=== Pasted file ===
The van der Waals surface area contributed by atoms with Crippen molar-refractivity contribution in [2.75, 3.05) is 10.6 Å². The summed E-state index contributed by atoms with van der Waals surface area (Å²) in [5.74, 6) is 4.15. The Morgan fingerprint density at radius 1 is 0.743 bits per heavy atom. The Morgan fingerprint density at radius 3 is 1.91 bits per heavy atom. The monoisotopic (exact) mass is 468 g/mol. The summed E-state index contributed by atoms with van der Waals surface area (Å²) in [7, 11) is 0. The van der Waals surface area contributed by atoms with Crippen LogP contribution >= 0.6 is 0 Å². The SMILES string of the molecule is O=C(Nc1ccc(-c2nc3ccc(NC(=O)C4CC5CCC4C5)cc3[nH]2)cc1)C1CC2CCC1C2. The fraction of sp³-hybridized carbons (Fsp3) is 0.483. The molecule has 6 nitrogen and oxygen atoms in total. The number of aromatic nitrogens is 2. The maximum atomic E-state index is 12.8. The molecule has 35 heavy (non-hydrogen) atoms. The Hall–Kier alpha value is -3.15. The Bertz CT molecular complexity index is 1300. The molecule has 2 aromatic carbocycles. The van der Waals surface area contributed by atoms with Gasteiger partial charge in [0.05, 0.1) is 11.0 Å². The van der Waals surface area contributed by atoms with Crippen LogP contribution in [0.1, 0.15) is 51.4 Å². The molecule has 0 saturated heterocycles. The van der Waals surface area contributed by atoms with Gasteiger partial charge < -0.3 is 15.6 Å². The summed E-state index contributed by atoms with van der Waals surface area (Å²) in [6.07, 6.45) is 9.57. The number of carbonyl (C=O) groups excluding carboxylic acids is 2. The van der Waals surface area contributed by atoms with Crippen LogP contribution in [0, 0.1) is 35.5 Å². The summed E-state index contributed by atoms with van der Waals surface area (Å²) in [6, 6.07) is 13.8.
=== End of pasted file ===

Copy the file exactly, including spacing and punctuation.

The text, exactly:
The van der Waals surface area contributed by atoms with Crippen molar-refractivity contribution in [2.75, 3.05) is 10.6 Å². The summed E-state index contributed by atoms with van der Waals surface area (Å²) in [5.74, 6) is 4.15. The Morgan fingerprint density at radius 1 is 0.743 bits per heavy atom. The Morgan fingerprint density at radius 3 is 1.91 bits per heavy atom. The monoisotopic (exact) mass is 468 g/mol. The summed E-state index contributed by atoms with van der Waals surface area (Å²) in [7, 11) is 0. The van der Waals surface area contributed by atoms with Crippen LogP contribution >= 0.6 is 0 Å². The SMILES string of the molecule is O=C(Nc1ccc(-c2nc3ccc(NC(=O)C4CC5CCC4C5)cc3[nH]2)cc1)C1CC2CCC1C2. The fraction of sp³-hybridized carbons (Fsp3) is 0.483. The molecule has 6 nitrogen and oxygen atoms in total. The number of aromatic nitrogens is 2. The maximum atomic E-state index is 12.8. The molecule has 35 heavy (non-hydrogen) atoms. The Hall–Kier alpha value is -3.15. The Bertz CT molecular complexity index is 1300. The molecule has 2 aromatic carbocycles. The van der Waals surface area contributed by atoms with Gasteiger partial charge in [0.05, 0.1) is 11.0 Å². The van der Waals surface area contributed by atoms with Crippen LogP contribution in [0.1, 0.15) is 51.4 Å². The molecule has 0 saturated heterocycles. The van der Waals surface area contributed by atoms with Gasteiger partial charge < -0.3 is 15.6 Å². The summed E-state index contributed by atoms with van der Waals surface area (Å²) in [6.07, 6.45) is 9.57. The number of carbonyl (C=O) groups excluding carboxylic acids is 2. The van der Waals surface area contributed by atoms with Crippen LogP contribution in [0, 0.1) is 35.5 Å². The summed E-state index contributed by atoms with van der Waals surface area (Å²) in [6, 6.07) is 13.8.